About Me

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Denver, Colorado, United States
I'm an old time roleplayer who became a soldier who became a veteran who became a developer who became a dba who became a manager who never gave up his dream of a better world. Even if I have to create it myself.

Saturday, March 29, 2014

Playtesting today...

Finally doing another Stellar playtest later today - this one focused on ground assault. I've prepared three characters for the players, as the creation protocols are not yet ready for them.

Still, while working through the fledgling process, I've already realized there's some things I don't quite like. It was a sort of character creation playtest on my own.

Mostly, I do like the Background Ratings approach, but I think instead of trying to be vague I should just go ahead and specify the background itself. For instance: Academics, Military, Criminal Enterprise, etc. It seems more relatable that way.

I also need to think more about how characters without the Ground Assault skill will perform in combat. I'm content with a trained military guy being better in general combat, but from a game design perspective, the other characters still need to feel useful, since combat is a reasonably large part of most RPGs. I could come up with alternate approaches for each major grouping (engineers use turrets and droids?), but something tells me that won't work out well in the end and ends up creating massive number of class-equivalent mechanics. Too unwieldy.

For now, though, I just gave every character some ground assault training, because the point of today's test is to see if the ground assault rules hold up mechanically.

Meanwhile, here's an inspirational image about the future of space travel.


photo credit: AGeekMom via photopin cc

Tuesday, March 18, 2014

Combat for Modern and Future RPGs

Ground combat - or any person-to-person level combat, wherever it occurs - has been quite the puzzle for me in Stellar.

The main problem with existing system approaches is that they are primarily fantasy driven in their mechanics, even if they are labeled with science fiction titles.

Hitting people with swords/axes/lightsabers is all very similar, and the mechanics of combat in most tabletop RPGs reflect that. Each character goes in some deterministic order, and their action(s) can be spent with an attack, or a heal, or a (de)buff, or using some item, and then the next character goes. Some games allow for "interrupts", which is an action taken on another character's turn.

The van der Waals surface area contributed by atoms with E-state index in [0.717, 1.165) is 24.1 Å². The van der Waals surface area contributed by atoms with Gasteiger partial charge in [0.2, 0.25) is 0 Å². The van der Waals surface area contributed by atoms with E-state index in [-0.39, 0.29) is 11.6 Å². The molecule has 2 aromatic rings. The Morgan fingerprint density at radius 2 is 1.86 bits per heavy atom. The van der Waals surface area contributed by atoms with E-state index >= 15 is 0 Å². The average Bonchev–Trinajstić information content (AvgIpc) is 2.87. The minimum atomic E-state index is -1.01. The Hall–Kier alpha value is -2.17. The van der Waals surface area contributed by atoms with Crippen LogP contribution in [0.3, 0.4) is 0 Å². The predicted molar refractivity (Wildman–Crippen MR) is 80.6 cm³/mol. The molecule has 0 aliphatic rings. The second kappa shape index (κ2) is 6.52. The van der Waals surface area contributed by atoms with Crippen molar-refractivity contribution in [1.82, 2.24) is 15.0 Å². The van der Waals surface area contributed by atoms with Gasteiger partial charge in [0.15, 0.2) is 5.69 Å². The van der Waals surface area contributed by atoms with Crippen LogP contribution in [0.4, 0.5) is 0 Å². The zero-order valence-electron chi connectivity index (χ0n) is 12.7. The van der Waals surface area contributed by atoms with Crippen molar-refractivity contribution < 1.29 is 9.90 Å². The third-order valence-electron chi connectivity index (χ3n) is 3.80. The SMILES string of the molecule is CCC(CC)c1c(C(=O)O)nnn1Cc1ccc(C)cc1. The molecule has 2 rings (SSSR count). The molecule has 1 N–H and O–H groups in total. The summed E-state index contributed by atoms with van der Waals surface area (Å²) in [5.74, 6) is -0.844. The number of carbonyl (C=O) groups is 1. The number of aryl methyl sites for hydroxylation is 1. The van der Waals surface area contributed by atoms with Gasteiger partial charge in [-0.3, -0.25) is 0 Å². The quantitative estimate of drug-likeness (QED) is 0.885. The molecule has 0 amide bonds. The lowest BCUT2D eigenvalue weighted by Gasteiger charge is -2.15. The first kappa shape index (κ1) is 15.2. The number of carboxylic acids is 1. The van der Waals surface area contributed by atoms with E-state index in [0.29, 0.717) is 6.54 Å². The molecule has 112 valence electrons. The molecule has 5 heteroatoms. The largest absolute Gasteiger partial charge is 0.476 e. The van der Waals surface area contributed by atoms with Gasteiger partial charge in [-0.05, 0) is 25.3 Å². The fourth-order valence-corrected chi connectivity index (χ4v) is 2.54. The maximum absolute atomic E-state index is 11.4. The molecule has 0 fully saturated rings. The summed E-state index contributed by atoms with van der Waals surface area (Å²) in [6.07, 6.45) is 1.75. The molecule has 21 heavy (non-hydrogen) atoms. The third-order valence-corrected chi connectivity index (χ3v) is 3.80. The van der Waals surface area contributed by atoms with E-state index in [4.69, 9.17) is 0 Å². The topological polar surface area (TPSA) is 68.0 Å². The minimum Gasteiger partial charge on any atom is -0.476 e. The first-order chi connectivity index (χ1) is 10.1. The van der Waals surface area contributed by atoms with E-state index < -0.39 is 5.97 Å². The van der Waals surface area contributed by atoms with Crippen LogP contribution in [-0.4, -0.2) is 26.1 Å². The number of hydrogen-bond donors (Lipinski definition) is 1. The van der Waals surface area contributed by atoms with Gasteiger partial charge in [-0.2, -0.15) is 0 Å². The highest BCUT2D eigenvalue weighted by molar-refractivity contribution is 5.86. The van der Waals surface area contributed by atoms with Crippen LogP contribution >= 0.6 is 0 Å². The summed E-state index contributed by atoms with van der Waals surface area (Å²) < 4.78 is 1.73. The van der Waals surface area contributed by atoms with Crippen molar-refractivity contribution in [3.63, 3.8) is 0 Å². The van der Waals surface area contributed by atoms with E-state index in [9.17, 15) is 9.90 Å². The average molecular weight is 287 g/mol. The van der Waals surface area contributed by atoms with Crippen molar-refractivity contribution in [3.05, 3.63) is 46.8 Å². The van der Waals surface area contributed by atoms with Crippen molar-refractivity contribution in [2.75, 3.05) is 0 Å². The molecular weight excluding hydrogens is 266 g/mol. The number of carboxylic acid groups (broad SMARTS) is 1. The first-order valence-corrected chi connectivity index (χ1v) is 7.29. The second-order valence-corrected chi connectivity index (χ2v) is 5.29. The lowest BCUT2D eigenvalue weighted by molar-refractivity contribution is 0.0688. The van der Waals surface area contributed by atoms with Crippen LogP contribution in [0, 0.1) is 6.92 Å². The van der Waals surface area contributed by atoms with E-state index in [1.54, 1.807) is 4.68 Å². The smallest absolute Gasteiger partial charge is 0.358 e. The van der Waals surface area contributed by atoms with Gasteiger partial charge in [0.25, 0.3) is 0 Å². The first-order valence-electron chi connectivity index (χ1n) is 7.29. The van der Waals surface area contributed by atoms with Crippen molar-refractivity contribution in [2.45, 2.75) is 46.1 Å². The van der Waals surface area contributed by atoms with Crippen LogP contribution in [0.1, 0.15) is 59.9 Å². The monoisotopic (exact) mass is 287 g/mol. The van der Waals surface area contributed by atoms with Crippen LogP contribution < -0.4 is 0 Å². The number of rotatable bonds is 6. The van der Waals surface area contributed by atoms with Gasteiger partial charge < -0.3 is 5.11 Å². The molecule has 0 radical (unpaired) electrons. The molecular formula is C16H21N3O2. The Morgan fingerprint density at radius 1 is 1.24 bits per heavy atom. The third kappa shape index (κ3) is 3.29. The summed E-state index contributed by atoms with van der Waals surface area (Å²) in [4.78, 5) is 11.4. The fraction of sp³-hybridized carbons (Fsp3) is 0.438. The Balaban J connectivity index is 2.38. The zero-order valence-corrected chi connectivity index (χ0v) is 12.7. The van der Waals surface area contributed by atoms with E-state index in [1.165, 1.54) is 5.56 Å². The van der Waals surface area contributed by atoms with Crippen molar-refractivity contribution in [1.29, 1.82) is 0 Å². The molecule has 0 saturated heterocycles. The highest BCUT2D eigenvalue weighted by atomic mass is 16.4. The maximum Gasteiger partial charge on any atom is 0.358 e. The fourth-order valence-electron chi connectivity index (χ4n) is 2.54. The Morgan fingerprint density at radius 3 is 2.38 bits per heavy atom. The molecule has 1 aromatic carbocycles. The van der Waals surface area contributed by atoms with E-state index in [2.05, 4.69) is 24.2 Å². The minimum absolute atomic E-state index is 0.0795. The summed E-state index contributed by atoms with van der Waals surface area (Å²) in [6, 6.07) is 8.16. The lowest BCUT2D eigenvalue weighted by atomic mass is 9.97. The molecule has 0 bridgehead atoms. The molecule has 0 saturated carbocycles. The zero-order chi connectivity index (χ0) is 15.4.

I like those games and have played them for years. For Stellar, I am demanding something else, though. I want it to feel like a modern combat. So what is modern combat?

Oops, my finger slipped.
photo credit: DVIDSHUB via photopin cc


Sunday, March 9, 2014

Background Ratings

I've been toying around with the player-character aspect of Stellar, which up until now is really only a tactical space fighter game.

As mentioned previously, I do not believe class vs classless really affects player creativity. However, I also don't feel constrained to rely on a class system.

Setting that aside for a moment, I have also spent time contemplating possible attribute models. I found a great list of attributes used in various games on Fudgery.net.

It's like a miniature thesaurus! Except it only has synonyms for Strength, Agility, Hardiness, Intelligence, ....  you get the idea. The synonym chosen reflects the flavor of the game. For instance, InvaderZ uses "Meat" and "Brain Meat" as attributes. That tells me quite a lot about the game, at least in theory (I've never played it). Additionally, some games use frequency of attribute type to illustrate desired gameplay. So, if a game has 6 different physical attributes and then one attribute called "Mind and stuff", it is safe to assume physical activities are more prevalent and/or important.

I confess to being somewhat bored by the prospect of making yet another game that uses these approaches.

As mentioned in the link at Fudgery, we as gamers usually associate "attribute" with "inherent" or "born with it". In every attribute-based game, eventually someone asks a question like, "If I'm Strength 14, why can't I work out more and get Strength 15?" or "Why can't I study more to get smarter?"

Good questions.

Game systems overcome this sort of probing in one of two fashions: either completely ignoring it, or by letting characters improve attributes somehow. Improvement can come over time/experience, or through magic items (which generally just support ignoring the basic question).

So I asked myself, are attributes inherent to RPGs?


Wednesday, March 5, 2014

Classless Systems

Every so often - say every 12 minutes or thereabouts - I see an RPG bragging about their classless system. Standard text follows:

"It's better than classes because YOU CAN PLAY ANYTHING YOU WANT!"

"It's like other RPGs except YOU CAN PLAY ANYTHING YOU WANT!"

"It uses skills which are way better than classes because YOU CAN PLAY ANYTHING YOU WANT!"

I want to play a beholder. What skills for that?
photo credit: estherase via photopin cc


Tuesday, March 4, 2014

Gremlin with a Crazy

For those of you not following @GremlinWidCrazy, you really should. Also don't forget me, @CobaltKobold, which is not nearly as funny, although I did post a picture of Butt Stallion recently.






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